RI: What was it like to try to get such a long feature syndicated on music stations?

Orkin: Talk radio was coming on; the impulse to do talk on radio in addition to music started around that time. Then they wanted some comedy features. A number of stations, particularly in Chicago, decided to do their own two- to 2 1/2-minute features. Mine was certainly not the first one, but I think it was probably the most widely syndicated once it got on the air at WCFL, and then probably the one that was heard more than any other in the country.

RI: How many stations did it eventually get syndicated on?

Orkin: I would say about 1,500.

RI: What kind of feedback did you get from stations and listeners at the time?

Orkin: From the moment it started on WCFL in Chicago, there was a tremendous response to it. People loved the characters. The comedy I was using was not cartoon comedy. I just had normal people in conversation, chatting about office matters. In this case, the office matters happened to be about fighting crime and evil. There was a commissioner in the office, who was sort of like any other commissioner, except he was a little bit more inept at his job. In fact, he spent most of his time coloring in a coloring book.

Then there was Miss Helfinger, who was the commissioners’ secretary, who was not happy about Chickenman being there, and they were constantly at cross purposes in everything they did. It was an office situation, with normal-sounding people talking about silly things in the office.

RI: Where did you come up with the ideas for the episodes?

Orkin: (Laughing) I think it was probably whatever I had to eat before going to bed the night before. That’s a tough one, because the idea of doing comedy episodes has been something that has been a vital part of my experience ever since I was 16 or 17 years old. Anything that I was asked to tackle, including a Sunday school presentation, I had a tendency, probably because of radio, when I was age 13, 14, 15, to write comedy.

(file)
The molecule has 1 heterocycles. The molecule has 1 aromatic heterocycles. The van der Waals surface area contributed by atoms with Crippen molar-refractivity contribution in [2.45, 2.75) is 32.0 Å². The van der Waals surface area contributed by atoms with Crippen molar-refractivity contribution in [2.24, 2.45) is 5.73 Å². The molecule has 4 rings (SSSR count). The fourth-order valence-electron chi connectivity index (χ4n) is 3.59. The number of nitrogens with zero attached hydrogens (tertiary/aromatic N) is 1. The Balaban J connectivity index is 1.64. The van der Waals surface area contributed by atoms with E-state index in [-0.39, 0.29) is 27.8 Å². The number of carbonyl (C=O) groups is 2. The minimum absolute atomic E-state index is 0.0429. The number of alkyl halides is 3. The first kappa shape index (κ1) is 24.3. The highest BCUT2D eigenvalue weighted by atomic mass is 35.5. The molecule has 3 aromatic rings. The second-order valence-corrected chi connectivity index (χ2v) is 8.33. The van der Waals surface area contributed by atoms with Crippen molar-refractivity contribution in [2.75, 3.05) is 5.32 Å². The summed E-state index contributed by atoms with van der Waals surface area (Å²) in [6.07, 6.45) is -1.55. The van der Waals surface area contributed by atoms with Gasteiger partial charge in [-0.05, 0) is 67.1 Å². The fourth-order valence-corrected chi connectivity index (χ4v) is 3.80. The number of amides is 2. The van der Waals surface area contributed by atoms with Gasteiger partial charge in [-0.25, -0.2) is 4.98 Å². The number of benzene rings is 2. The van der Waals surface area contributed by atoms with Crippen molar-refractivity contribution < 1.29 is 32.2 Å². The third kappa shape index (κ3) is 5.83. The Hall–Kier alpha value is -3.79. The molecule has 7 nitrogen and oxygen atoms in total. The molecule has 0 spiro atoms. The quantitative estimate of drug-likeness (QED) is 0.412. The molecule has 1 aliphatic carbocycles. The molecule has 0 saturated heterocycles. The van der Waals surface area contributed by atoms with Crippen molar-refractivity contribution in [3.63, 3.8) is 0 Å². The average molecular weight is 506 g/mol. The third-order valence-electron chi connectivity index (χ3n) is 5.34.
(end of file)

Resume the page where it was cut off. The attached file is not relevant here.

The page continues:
There were a lot of comedy features on radio, particularly at night. I was so inspired by radio, and I knew that ultimately I would like to do that someday. It wasn’t difficult to pick up the idea of doing comedy on radio.

In the case of Chickenman, there was a television serial called Highway Patrol, with Broderick Crawford. Do you remember that?

RI: No, not really.

Orkin: Well, very few people do. Broderick Crawford played a very serious highway patrolman who was so pompous and so serious that he knew how everything was going to work. He was an extreme version of a detective or a policeman, except he was extraordinarily pompous and sure about everything he said and did. That show, more than anything else, I laughed instead of taking it seriously, so that probably was the beginning of the Chickenman idea for me — that is, to get someone to take himself so damn seriously that he never does anything really correctly. That was Benton Harbor, a shoe salesman on the weekdays and fought crime and/or evil on the weekends.

RI: Were you surprised at how many stations you were able to get the show syndicated on?

Orkin: Yes, in the very beginning I was, because I had expected that maybe 20, 30, 40 stations might be interested in Chickenman. Little did I know that the syndicator out of Dallas, Spot Productions, had the capacity to syndicate the series all across the country. After that, we had other syndicators, and we managed to constantly promote it and syndicate to stations everywhere, including Europe. It was translated into several other languages, German, Dutch. It’s in Australia right now, and it’s very big in Australia.

RI: It was on cassette back then, correct?

Orkin: Yes, it was on cassettes at that time, not discs, not CDs. Sometimes it was reel-to-reel. We had big reel-to-reel sets that we would send out to some stations from WCFL.

RI: Even though there hasn’t been a new episode in 45 years, are there stations still playing Chickenman today?

Orkin: Yes. I think there’s about 30-35 stations. 


RI: Did Chickenman make you money?

Orkin: Oh, yes. We did very well.

RI: After Chickenman, you launched the Radio Ranch.